Dog's flesh eaten away after cruel attack

By Karina Cooper -
Nicole Morton, supported by her friend Charlie Nutley, believes her dog Onion had solvent poured on her. Photo / Karina Cooper
Nicole Morton, supported by her friend Charlie Nutley, believes her dog Onion had solvent poured on her. Photo / Karina Cooper

A Whangarei woman has slammed a "heartless animal abuser" who she believes attacked her dog with a substance which caused her flesh to be "eaten away".

Onion, the 3-year-old huntaway-cross, is recovering from a 30cm wound on her torso.

Nicole Morton, of Otangarei, broke down in tears as she described the suffering of her "best friend".

She said paint-thinner or something similar was poured on her pet.

"Whatever they put on her has gone through around four layers of flesh and it just keeps eating away at her. I've spent days lying in bed by her side while she cries and cries."

It is not the first time the dog has been attacked.

"She has been stabbed in her back and had her paw cut open - she has gone through all these miserable things and she has survived," Ms Morton said.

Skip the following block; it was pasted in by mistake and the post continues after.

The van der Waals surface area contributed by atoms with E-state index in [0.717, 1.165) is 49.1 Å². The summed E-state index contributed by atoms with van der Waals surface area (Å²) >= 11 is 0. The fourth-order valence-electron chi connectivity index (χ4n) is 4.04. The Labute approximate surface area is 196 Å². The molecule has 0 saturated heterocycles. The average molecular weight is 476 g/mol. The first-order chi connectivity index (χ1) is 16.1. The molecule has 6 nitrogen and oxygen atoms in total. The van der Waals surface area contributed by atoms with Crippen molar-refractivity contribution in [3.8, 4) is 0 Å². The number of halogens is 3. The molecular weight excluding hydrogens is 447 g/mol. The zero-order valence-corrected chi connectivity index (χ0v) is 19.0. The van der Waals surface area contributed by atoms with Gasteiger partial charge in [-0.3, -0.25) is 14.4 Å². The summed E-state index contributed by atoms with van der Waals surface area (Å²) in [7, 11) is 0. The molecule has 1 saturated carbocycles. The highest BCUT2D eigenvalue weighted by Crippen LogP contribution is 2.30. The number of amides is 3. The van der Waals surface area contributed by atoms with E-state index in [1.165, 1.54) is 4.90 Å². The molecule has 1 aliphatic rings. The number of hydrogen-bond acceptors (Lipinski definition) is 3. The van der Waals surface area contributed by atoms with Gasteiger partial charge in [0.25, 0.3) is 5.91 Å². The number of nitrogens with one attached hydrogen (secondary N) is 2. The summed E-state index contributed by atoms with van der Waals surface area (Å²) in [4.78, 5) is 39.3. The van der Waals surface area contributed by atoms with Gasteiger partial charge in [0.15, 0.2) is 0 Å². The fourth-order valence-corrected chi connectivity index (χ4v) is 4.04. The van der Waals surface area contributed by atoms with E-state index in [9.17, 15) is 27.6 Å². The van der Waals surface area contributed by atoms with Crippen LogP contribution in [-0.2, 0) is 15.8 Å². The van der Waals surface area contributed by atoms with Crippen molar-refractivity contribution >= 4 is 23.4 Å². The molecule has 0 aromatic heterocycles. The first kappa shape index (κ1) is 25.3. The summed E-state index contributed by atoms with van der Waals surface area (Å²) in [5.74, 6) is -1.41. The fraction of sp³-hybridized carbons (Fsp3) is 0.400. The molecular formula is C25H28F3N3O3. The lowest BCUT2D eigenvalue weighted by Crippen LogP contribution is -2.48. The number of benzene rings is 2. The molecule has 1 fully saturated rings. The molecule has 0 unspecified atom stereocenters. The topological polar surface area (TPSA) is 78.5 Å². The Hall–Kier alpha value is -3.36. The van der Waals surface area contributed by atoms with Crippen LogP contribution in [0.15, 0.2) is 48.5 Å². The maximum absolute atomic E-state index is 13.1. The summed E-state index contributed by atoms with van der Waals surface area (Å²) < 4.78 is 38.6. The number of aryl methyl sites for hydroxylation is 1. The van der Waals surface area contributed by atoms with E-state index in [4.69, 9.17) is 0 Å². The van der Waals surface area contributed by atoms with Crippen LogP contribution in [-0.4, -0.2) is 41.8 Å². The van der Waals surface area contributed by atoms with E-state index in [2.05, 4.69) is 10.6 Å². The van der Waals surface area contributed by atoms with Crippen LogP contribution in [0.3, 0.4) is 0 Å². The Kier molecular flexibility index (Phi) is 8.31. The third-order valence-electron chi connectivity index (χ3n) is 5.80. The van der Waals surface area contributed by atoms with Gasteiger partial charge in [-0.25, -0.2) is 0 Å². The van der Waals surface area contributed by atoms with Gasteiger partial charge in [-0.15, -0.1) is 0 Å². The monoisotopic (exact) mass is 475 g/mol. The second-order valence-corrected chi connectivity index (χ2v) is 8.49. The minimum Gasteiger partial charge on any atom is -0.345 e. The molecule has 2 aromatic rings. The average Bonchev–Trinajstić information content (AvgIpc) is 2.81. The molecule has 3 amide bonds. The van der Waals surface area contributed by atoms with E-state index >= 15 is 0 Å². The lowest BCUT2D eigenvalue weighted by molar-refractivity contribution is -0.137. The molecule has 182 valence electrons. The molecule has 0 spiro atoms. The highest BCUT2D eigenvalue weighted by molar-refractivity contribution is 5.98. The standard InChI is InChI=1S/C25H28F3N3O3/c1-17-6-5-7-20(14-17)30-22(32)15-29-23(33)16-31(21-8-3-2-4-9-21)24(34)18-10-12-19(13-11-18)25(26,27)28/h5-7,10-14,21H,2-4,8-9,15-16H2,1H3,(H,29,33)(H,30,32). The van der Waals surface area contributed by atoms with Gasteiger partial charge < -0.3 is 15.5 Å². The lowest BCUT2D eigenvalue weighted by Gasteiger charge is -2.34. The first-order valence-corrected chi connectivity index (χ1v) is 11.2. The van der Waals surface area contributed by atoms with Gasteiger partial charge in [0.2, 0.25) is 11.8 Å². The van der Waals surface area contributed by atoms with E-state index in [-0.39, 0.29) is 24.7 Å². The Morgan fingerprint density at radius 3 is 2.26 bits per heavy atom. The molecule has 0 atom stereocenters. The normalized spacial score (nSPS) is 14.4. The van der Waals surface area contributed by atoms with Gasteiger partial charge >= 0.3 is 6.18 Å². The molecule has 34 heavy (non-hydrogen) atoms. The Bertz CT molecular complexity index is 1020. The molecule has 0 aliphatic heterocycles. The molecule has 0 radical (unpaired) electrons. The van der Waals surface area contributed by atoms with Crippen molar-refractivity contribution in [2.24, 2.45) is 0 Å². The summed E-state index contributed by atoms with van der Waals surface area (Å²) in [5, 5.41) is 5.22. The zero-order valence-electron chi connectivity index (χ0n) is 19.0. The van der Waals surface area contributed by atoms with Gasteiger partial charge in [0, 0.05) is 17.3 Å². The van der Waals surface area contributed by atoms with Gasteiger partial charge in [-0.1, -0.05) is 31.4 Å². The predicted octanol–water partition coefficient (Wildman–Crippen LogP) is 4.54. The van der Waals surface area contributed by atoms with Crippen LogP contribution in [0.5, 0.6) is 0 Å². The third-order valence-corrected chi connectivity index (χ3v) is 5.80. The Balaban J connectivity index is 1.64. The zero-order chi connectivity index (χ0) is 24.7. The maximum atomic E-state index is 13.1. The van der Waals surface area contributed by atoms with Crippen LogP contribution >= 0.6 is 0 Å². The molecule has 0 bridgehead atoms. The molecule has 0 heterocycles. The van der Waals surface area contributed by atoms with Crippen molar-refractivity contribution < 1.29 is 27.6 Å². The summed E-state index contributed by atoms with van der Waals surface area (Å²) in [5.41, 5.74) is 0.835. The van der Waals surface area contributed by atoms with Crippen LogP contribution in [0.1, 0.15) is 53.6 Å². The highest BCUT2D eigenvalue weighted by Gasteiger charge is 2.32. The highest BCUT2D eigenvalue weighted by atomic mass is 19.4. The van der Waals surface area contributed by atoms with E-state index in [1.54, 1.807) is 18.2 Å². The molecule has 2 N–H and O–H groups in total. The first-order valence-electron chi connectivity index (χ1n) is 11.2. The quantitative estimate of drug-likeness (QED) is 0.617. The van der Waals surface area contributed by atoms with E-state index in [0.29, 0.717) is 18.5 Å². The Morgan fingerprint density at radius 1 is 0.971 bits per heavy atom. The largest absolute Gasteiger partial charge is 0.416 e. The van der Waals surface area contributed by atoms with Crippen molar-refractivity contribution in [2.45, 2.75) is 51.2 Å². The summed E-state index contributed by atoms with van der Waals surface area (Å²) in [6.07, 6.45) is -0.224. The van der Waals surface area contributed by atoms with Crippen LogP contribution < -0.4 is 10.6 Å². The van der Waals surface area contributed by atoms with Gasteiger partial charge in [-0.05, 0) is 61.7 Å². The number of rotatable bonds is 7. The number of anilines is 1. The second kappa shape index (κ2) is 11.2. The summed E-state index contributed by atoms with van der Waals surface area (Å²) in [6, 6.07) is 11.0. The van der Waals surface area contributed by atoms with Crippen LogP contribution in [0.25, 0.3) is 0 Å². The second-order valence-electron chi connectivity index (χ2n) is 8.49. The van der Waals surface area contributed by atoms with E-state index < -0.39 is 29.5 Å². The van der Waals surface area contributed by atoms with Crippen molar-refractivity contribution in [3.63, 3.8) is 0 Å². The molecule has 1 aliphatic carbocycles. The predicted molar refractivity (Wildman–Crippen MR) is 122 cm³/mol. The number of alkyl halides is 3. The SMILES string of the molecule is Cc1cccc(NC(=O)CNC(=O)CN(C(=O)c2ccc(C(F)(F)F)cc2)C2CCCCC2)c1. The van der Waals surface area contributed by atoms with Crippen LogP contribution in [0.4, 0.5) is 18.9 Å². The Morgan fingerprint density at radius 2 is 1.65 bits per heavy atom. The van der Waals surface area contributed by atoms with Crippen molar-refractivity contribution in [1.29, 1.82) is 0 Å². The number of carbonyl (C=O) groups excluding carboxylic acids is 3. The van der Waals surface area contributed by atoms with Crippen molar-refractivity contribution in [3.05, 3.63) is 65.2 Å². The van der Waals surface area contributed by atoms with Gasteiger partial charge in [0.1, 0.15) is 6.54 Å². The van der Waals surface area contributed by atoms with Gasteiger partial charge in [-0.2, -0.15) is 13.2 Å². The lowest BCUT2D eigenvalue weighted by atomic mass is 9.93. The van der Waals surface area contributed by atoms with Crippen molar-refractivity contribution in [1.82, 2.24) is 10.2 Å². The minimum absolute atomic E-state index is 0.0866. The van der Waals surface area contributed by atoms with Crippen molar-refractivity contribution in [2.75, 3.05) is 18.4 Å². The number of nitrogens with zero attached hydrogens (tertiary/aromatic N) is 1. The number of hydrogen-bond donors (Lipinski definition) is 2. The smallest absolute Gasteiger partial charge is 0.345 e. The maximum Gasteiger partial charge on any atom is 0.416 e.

"The vet told me she's at her worst stage but I have to apply Cetrisol V4 cream daily and she's on antibiotics.

"It'll take several months to heal and she'll have a big scar."

Ms Morton is convinced Onion, "a well-known roamer around the Otangarei area", was deliberately hurt and she wants the culprit to pay.

"Onion has been by my side and been my strength for two years. She has looked after me and now I'm struggling to make her better.

"I just want people to know how cruel they are," she said.

"They should suffer in some way because they have made her suffer."

Ms Morton's friend Charlie Nutley said Onion was targeted because she draws attention to thieves by barking.

Whangarei SPCA inspector team leader Michelle Potter said the cause of Onion's injury was unknown.

"We have no idea what has happened to that dog and there's no proof as to what could've happened," she said.

Under the Animal Welfare Act, those convicted of wilful ill-treatment of animals can be fined up to $50,000 and jailed for three years.

"It's pretty serious. Onion could be considered disabled because the skin will be sensitive forever with that scar tissue," Ms Potter said. "If someone were behind this - that's what they could expect."

- APN

© Copyright 2014, APN New Zealand Limited

Assembled by: (static) on red akl_n2 at 13 Jul 2014 12:06:29 Processing Time: 791ms